It’s been known for months that this convention would officially nominate Barack Obama for president, but never before has there been so much speculation and negotiation about how the mechanics of the vote that would formally anoint the nominee.
In the modern era, the roll call vote — even in years like 2004, when virtually every delegate arrived at the convention pledged to the same candidate — has been carefully choreographed with an eye to the general election, with a swing state being selected ahead of time to cast the decisive votes to put the nominee over the top. (To make sure this happens, bigger states are typically asked to pass, thus ensuring that the nominee won’t go over the top ahead of schedule.) For instance, Ohio got the honors as the 2004 convention that nominated John Kerry — not that this distinction helped Kerry much in the state in the fall. Then again, at the 1992 convention, Ohio was chosen to put Bill Clinton over the top; in November, the state once again came through, pushing Clinton past the 270 electoral vote threshold that offically made him president-elect.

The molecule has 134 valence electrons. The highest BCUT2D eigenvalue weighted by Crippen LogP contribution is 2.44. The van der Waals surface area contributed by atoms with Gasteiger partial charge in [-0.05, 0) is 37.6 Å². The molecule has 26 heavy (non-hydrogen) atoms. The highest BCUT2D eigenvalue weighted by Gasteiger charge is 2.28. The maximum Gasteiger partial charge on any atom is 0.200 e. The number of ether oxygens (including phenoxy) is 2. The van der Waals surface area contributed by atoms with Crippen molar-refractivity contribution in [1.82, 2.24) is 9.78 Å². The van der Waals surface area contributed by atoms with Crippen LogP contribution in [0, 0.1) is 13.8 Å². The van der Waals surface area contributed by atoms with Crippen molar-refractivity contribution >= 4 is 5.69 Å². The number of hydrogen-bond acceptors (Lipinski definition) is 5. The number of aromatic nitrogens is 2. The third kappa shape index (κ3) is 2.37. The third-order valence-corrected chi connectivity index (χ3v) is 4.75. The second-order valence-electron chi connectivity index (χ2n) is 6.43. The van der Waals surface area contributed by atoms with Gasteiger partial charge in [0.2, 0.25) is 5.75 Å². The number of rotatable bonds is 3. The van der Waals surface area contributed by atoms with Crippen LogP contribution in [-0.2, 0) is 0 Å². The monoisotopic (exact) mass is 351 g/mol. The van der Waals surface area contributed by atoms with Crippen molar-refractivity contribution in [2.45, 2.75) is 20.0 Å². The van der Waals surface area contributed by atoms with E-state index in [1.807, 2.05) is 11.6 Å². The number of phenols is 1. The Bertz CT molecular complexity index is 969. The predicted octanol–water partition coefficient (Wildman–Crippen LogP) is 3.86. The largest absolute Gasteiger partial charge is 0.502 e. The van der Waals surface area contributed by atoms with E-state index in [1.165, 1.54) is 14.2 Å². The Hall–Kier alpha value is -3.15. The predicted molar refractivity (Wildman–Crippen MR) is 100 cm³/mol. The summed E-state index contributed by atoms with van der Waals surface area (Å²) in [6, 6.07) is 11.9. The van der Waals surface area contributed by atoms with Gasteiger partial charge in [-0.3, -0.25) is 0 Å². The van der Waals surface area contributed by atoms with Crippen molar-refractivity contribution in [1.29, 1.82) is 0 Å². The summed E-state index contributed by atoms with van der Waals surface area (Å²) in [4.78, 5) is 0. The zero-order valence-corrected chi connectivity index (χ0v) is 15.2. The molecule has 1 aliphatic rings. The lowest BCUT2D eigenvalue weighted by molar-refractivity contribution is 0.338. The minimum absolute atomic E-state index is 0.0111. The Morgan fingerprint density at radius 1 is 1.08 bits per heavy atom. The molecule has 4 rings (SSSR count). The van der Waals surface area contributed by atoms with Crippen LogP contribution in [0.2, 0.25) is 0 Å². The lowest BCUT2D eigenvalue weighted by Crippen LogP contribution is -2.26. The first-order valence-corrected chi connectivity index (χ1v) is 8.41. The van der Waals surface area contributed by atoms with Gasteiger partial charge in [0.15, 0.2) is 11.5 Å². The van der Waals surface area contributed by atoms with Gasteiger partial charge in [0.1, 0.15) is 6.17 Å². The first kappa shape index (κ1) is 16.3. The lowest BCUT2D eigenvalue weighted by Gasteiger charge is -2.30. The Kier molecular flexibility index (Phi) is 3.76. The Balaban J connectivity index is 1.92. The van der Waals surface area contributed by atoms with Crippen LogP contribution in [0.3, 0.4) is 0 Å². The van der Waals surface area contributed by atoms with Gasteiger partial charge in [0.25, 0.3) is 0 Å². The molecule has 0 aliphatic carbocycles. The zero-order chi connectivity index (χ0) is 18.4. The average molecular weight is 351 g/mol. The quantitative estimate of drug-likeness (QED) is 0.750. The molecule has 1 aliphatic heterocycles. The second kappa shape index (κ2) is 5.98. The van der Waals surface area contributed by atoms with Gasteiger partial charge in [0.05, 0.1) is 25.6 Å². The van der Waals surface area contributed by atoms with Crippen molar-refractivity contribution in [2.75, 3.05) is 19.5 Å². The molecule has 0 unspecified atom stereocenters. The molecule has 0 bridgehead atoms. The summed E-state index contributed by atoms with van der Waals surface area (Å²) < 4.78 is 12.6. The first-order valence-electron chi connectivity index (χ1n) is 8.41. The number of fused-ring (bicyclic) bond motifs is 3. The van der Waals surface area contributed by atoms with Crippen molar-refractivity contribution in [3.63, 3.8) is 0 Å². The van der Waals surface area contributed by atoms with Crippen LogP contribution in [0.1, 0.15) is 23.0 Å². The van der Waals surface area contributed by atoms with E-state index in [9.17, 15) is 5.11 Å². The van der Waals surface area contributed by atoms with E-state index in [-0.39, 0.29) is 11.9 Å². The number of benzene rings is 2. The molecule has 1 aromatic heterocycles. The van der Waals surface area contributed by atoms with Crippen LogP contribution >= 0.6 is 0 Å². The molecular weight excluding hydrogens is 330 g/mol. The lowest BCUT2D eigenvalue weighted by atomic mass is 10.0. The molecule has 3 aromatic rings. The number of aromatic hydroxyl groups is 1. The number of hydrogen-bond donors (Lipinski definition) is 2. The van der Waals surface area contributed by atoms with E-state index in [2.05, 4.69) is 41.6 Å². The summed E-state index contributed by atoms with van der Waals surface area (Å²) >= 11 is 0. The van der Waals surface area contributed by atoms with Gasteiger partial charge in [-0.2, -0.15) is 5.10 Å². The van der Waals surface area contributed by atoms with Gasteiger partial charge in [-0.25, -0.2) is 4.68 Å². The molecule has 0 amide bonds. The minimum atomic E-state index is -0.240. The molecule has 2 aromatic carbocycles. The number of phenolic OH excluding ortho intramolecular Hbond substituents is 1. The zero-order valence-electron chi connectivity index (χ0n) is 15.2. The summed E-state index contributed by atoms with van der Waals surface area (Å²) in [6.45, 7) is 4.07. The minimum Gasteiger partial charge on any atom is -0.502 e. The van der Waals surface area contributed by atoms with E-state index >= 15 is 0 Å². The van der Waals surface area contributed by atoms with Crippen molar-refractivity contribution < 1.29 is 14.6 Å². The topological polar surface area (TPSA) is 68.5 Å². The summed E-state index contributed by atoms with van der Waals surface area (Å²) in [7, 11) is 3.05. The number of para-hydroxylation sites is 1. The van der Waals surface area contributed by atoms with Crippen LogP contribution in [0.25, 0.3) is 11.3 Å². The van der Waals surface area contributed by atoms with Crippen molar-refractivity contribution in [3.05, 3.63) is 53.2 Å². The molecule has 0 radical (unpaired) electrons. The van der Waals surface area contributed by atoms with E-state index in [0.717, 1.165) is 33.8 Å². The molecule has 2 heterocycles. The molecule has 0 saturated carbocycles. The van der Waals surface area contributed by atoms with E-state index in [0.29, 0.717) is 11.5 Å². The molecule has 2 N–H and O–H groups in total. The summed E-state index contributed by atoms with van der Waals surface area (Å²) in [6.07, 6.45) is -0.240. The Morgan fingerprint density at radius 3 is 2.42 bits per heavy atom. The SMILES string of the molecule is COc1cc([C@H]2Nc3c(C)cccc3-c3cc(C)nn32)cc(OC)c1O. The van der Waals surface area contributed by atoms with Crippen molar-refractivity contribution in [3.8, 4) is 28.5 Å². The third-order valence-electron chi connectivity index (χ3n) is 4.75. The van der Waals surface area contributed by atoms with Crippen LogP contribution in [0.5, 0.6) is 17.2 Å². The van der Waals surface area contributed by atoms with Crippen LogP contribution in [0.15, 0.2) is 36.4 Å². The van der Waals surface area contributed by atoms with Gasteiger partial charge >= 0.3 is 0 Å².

This year, Obama’s campaign decided that it was more important to use the roll call to make a statement about party unity than to target a particular states. Thus, the roll call proceeded as usual (with California and its 400+ delegates passing) all the way to New Mexico, the last state alphabetically before New York. At that point, Obama had over 1,500 votes, with 2,210 needed to secure the nomination. Clinton had fewer than 400. New Mexico’s chairman then yielded to Illinois, Obama’s home state, which then yieled to New York — a show of unity and cooperation that allowed Clinton to grab the microphone and make the pivotal motion to suspend the rules and nominate her primary foe by acclamation.